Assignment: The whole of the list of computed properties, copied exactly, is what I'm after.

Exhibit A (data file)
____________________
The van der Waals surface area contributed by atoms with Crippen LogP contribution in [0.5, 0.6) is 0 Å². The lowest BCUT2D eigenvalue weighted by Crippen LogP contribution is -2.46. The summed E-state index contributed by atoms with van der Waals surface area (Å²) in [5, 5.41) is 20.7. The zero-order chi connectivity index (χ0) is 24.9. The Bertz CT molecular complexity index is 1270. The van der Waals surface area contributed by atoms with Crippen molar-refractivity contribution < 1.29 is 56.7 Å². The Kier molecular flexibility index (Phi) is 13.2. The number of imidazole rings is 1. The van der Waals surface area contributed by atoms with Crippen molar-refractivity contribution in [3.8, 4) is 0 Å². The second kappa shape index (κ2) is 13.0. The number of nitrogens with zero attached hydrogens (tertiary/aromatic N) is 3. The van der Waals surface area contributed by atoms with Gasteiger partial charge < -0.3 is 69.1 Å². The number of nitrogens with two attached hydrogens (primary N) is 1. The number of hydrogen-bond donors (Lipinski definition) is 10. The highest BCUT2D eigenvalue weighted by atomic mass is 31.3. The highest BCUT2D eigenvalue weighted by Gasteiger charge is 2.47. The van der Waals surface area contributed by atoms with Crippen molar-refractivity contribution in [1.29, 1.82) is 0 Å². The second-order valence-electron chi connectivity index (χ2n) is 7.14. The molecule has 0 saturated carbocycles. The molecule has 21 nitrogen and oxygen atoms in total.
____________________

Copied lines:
The van der Waals surface area contributed by atoms with Crippen LogP contribution in [0.5, 0.6) is 0 Å². The lowest BCUT2D eigenvalue weighted by Crippen LogP contribution is -2.46. The summed E-state index contributed by atoms with van der Waals surface area (Å²) in [5, 5.41) is 20.7. The zero-order chi connectivity index (χ0) is 24.9. The Bertz CT molecular complexity index is 1270. The van der Waals surface area contributed by atoms with Crippen molar-refractivity contribution < 1.29 is 56.7 Å². The Kier molecular flexibility index (Phi) is 13.2. The number of imidazole rings is 1. The van der Waals surface area contributed by atoms with Crippen molar-refractivity contribution in [3.8, 4) is 0 Å². The second kappa shape index (κ2) is 13.0. The number of nitrogens with zero attached hydrogens (tertiary/aromatic N) is 3. The van der Waals surface area contributed by atoms with Gasteiger partial charge < -0.3 is 69.1 Å². The number of nitrogens with two attached hydrogens (primary N) is 1. The number of hydrogen-bond donors (Lipinski definition) is 10. The highest BCUT2D eigenvalue weighted by atomic mass is 31.3. The highest BCUT2D eigenvalue weighted by Gasteiger charge is 2.47. The van der Waals surface area contributed by atoms with Crippen molar-refractivity contribution in [1.29, 1.82) is 0 Å². The second-order valence-electron chi connectivity index (χ2n) is 7.14. The molecule has 0 saturated carbocycles. The molecule has 21 nitrogen and oxygen atoms in total.